• SwM,

      Bloomberg is a billionaire whose policies as Mayor were every bit as bad as Giuliani without the bluster. Friedman is a poppmpous ass who married into a billionaire family. Any 3rd party they would form would be equivalent to what conservatives were 40 years ago. Also they both promote the bi-partisan meme which is actually a bad idea and was created to ensure the Cold War continued. I know uou get that but any time I hear either of their names my bood boils.🙂

  4. And the point of that statement would be what exactly, Smom? That we as a nation shouldn’t try to break the hold of the two party system simply because some third party might be as bad or worse? Pick a team and play through. Yeah. That’s been working out so well for us in fighting both the creeping rot of fascism and the steady erosion of our rights.

    The Tea Party was an attempt to build a third party masquerading as a populist movement when it is really just a flimsy from for the corporatist ambitions Koch Brothers and Dick Armey’s Freedomworks and they’ve sputtered and floundered under critical scrutiny. A prime example of astro-turfing. Both the GOP and the DNC are neck deep in corporatist corruption and the Libertarian Party’s economics aren’t just a bad idea based in a political polemic poorly disguised as economics (when it is nothing of the sort), but a corporatists wet dream as well.

    Omelets are not made from unbroken eggs. Every opportunity for change comes with risks and/or costs. This is simply the way of things.

  5. CORRECTION: “a third party masquerading as a populist movement when it is really just a flimsy front for the corporatist ambitions of the Koch Brothers and Dick Armey’s Freedomworks”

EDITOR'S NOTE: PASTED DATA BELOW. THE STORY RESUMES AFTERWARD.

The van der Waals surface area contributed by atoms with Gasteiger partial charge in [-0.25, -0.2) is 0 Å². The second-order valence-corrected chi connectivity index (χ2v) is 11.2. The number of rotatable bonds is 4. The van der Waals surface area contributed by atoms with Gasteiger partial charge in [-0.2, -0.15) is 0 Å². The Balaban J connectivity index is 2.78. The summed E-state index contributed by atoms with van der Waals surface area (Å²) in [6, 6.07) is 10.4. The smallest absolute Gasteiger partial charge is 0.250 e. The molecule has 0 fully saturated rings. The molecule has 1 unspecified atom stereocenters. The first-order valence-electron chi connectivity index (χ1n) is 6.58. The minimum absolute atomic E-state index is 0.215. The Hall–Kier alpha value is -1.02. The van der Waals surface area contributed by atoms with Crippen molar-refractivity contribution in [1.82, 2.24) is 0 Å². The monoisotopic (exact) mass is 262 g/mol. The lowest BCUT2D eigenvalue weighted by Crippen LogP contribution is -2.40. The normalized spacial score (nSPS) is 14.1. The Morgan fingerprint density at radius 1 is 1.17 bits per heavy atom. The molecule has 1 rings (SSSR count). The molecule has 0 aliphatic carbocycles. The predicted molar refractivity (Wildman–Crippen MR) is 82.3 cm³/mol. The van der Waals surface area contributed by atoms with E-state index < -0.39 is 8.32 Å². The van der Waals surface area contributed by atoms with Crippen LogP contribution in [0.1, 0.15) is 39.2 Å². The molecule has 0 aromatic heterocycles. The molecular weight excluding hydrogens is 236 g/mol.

That’s what I get for typing during a commercial break on “Justified” when the show comes back on.

    However . . .

    “Just saying that just because its is a third party does not mean it is not corporatist.”

    Nor does it mean that it is as a matter of certainty or necessity. That violates the Rule of Identity. A thing is what a thing is and one cannot be certain of that nature until the reality of the thing in question is interrogated by examination. But there is no avoiding that the stranglehold of corruption and corporatism isn’t going to be broken by either major party as they simply are too indentured in their servitude of their corporate masters and not paying attention to the needs and/or desires of their rightful bosses under the letter of the Constitution, We the People. Either one of the existent major parties is going to have to change in a substantive manner – which to this date they have shown zero inclination for doing – or a third alternative is going to have to enter the fray on the side of the people. It’s an inescapable logic. One outcome leads to ever increasing corporatism and decreasing rights, the other to the possibility of fundamental change which inherently brings a degree of uncertainty. If people want change, they are going to have to accept that a certain amount of both uncertainty and discomfort are going to be the price of that change. However, the status quo will never be broken without it.